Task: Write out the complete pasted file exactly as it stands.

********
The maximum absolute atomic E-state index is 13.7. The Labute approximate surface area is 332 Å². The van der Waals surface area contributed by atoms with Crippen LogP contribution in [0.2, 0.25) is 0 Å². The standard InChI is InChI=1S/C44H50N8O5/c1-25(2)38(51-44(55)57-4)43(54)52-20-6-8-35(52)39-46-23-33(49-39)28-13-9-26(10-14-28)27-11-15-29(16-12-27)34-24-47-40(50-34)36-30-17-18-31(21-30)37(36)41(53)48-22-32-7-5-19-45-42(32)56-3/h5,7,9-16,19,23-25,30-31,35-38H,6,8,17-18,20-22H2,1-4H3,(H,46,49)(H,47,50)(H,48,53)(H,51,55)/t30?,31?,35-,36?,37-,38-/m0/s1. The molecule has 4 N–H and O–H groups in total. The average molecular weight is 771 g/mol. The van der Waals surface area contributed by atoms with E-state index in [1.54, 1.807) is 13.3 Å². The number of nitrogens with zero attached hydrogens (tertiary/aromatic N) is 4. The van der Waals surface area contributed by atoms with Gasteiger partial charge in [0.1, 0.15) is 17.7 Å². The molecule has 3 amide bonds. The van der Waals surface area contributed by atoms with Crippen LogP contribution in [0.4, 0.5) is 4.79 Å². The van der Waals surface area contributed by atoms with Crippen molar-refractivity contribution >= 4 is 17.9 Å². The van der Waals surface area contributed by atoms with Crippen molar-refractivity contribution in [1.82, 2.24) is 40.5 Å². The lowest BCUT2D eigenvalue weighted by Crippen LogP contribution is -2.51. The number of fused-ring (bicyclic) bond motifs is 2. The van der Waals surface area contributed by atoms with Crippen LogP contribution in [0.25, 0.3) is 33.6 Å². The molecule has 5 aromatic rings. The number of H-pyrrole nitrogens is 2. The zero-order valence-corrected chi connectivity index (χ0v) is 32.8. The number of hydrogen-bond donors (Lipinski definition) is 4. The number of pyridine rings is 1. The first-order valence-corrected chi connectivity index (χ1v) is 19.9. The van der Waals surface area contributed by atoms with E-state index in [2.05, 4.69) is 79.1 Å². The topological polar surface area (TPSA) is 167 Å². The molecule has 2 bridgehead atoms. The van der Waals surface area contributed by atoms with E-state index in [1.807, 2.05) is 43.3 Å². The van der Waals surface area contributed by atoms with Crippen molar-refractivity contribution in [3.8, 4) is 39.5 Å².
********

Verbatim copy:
The maximum absolute atomic E-state index is 13.7. The Labute approximate surface area is 332 Å². The van der Waals surface area contributed by atoms with Crippen LogP contribution in [0.2, 0.25) is 0 Å². The standard InChI is InChI=1S/C44H50N8O5/c1-25(2)38(51-44(55)57-4)43(54)52-20-6-8-35(52)39-46-23-33(49-39)28-13-9-26(10-14-28)27-11-15-29(16-12-27)34-24-47-40(50-34)36-30-17-18-31(21-30)37(36)41(53)48-22-32-7-5-19-45-42(32)56-3/h5,7,9-16,19,23-25,30-31,35-38H,6,8,17-18,20-22H2,1-4H3,(H,46,49)(H,47,50)(H,48,53)(H,51,55)/t30?,31?,35-,36?,37-,38-/m0/s1. The molecule has 4 N–H and O–H groups in total. The average molecular weight is 771 g/mol. The van der Waals surface area contributed by atoms with E-state index in [1.54, 1.807) is 13.3 Å². The number of nitrogens with zero attached hydrogens (tertiary/aromatic N) is 4. The van der Waals surface area contributed by atoms with Gasteiger partial charge in [0.1, 0.15) is 17.7 Å². The molecule has 3 amide bonds. The van der Waals surface area contributed by atoms with Crippen LogP contribution in [0.4, 0.5) is 4.79 Å². The van der Waals surface area contributed by atoms with Crippen molar-refractivity contribution >= 4 is 17.9 Å². The van der Waals surface area contributed by atoms with Crippen molar-refractivity contribution in [1.82, 2.24) is 40.5 Å². The lowest BCUT2D eigenvalue weighted by Crippen LogP contribution is -2.51. The number of fused-ring (bicyclic) bond motifs is 2. The van der Waals surface area contributed by atoms with Crippen LogP contribution in [0.25, 0.3) is 33.6 Å². The molecule has 5 aromatic rings. The number of H-pyrrole nitrogens is 2. The zero-order valence-corrected chi connectivity index (χ0v) is 32.8. The number of hydrogen-bond donors (Lipinski definition) is 4. The number of pyridine rings is 1. The first-order valence-corrected chi connectivity index (χ1v) is 19.9. The van der Waals surface area contributed by atoms with E-state index in [2.05, 4.69) is 79.1 Å². The topological polar surface area (TPSA) is 167 Å². The molecule has 2 bridgehead atoms. The van der Waals surface area contributed by atoms with E-state index in [1.807, 2.05) is 43.3 Å². The van der Waals surface area contributed by atoms with Crippen molar-refractivity contribution in [3.8, 4) is 39.5 Å².